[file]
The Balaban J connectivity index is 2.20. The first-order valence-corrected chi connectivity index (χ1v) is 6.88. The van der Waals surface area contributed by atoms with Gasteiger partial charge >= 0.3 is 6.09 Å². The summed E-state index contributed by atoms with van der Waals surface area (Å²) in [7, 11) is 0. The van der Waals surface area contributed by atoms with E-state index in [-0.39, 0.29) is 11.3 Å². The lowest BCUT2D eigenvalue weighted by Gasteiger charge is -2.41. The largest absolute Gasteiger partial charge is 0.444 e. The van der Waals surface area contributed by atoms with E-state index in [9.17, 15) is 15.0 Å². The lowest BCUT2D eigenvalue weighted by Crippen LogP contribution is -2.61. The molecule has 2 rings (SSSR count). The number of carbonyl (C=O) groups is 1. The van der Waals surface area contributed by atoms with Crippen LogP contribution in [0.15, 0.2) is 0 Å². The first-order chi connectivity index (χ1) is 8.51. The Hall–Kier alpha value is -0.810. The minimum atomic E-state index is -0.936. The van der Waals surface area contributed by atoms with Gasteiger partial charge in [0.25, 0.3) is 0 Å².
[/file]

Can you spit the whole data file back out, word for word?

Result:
The Balaban J connectivity index is 2.20. The first-order valence-corrected chi connectivity index (χ1v) is 6.88. The van der Waals surface area contributed by atoms with Gasteiger partial charge >= 0.3 is 6.09 Å². The summed E-state index contributed by atoms with van der Waals surface area (Å²) in [7, 11) is 0. The van der Waals surface area contributed by atoms with E-state index in [-0.39, 0.29) is 11.3 Å². The lowest BCUT2D eigenvalue weighted by Gasteiger charge is -2.41. The largest absolute Gasteiger partial charge is 0.444 e. The van der Waals surface area contributed by atoms with E-state index in [9.17, 15) is 15.0 Å². The lowest BCUT2D eigenvalue weighted by Crippen LogP contribution is -2.61. The molecule has 2 rings (SSSR count). The number of carbonyl (C=O) groups is 1. The van der Waals surface area contributed by atoms with Crippen LogP contribution in [0.15, 0.2) is 0 Å². The first-order chi connectivity index (χ1) is 8.51. The Hall–Kier alpha value is -0.810. The minimum atomic E-state index is -0.936. The van der Waals surface area contributed by atoms with Gasteiger partial charge in [0.25, 0.3) is 0 Å².